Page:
Recognizing the complexity of export of education
David Mauffret ja Sergio Prudant 7.5.2019

We came back from our last trip full of reflections and emotions about the first contact week of the vocational teacher training programme we started implementing in Uruguay. We are trying to put some order into the different aspects of this process: group dynamics, learning environment, the conversations with the local educational managers, their expectations, to name a few.

We export Haaga-Helia´s pedagogical methodology and tools based on the experiences and research that the staff of Haaga-Helia School of Vocational Teacher Education have accumulated over the years. Nevertheless, when we think about the conversations and interaction in which we were involved during the first contact week, we realize that there is more to it than a simple reproduction of the same practices. Teachers and managers have dreams and fears, they want to change the education system and are challenging traditions and the status quo without always having the clarity of the next steps. In spite of it all, they are very passionate about the change.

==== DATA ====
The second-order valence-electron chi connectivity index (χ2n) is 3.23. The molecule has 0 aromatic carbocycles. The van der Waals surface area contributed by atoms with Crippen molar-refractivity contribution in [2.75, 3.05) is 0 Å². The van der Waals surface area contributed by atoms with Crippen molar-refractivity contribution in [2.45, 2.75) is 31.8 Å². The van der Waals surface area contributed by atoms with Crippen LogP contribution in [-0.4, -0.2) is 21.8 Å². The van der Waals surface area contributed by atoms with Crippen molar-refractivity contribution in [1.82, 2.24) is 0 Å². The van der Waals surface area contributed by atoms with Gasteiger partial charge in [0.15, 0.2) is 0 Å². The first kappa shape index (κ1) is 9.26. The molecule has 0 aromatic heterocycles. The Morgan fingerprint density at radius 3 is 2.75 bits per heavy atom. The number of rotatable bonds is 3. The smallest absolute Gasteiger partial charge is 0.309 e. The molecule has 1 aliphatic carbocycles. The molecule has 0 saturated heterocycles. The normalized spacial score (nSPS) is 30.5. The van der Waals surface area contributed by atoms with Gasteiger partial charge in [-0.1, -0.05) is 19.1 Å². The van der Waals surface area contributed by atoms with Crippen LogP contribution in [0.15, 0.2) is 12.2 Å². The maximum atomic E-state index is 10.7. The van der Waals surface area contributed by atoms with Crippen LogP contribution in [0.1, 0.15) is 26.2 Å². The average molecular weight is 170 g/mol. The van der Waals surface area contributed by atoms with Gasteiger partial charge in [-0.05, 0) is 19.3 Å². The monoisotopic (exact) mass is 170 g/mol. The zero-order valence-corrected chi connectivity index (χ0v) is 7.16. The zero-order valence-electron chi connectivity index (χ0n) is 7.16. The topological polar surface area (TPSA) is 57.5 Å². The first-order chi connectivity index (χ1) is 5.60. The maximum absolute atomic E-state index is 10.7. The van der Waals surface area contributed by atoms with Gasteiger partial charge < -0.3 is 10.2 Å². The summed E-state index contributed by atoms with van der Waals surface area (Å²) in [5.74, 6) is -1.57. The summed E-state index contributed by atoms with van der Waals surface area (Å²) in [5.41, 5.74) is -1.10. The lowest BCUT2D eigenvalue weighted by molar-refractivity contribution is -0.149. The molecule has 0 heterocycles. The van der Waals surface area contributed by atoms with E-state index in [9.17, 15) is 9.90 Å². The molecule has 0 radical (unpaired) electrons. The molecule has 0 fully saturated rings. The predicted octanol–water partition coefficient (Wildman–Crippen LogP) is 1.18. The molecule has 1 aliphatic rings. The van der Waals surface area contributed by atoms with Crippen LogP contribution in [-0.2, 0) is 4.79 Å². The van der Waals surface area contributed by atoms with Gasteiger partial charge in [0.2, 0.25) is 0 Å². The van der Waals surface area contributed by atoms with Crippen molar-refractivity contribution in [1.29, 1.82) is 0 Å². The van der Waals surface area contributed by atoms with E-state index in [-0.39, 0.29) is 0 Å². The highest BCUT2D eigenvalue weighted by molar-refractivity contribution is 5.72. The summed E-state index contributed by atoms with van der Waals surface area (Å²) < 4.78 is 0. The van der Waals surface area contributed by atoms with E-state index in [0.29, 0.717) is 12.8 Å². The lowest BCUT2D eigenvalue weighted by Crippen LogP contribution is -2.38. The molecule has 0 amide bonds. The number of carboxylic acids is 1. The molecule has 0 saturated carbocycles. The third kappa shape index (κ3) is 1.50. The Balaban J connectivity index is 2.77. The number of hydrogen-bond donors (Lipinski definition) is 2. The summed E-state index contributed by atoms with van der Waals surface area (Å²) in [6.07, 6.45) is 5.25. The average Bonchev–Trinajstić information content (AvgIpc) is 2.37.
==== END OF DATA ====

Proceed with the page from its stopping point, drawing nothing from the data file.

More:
We are in fact in the middle of a very complex educational change process when we export our programmes. As facilitators, we have to listen carefully and focus our attention on all the dimensions and aspects of a demanding process. Indeed, many competences are required, not only pedagogical but also emotional, cultural and ethical. How can we avoid any “know- it-all” kind of attitude? We are supposed to cooperate with the local coordinators and are not merely the implementers of a product that was sold to a customer. We are building an interpersonal trust relationship, and we are also learning from the partners and participants. This is a very subtle process of understanding the complexity of an educational system unknown to us. The main point is to understand and accept that we are building together with our partners the possibilities for the best solution. In the end the final decisions fall in their hands and they have to decide which of the suggested methodologies, tools or pedagogical perspectives are the most suitable for them.

This is our first blog article. In the next ones, we will discuss the importance of culture and teamwork as we perceive that beside pedagogical competence, they are key factors of a successful implementation.

 

References

Productising Finnish Education for Export: The Barriers and Enablers of Internationalisation.
A Multiple Case Study: Fifteen Members of Future Learning
Finland Walid El Cheikh (2015) http://epub.lib.aalto.fi/fi/ethesis/pdf/14170/hse_ethesis_14170.pdf (30.04.2019)

Schatz, M. (2016) Engines without fuel? Empirical findings on Finnish higher education institutions as education exporters. Policy Futures in Education, 3, 14

David Mauffret ja Sergio Prudant

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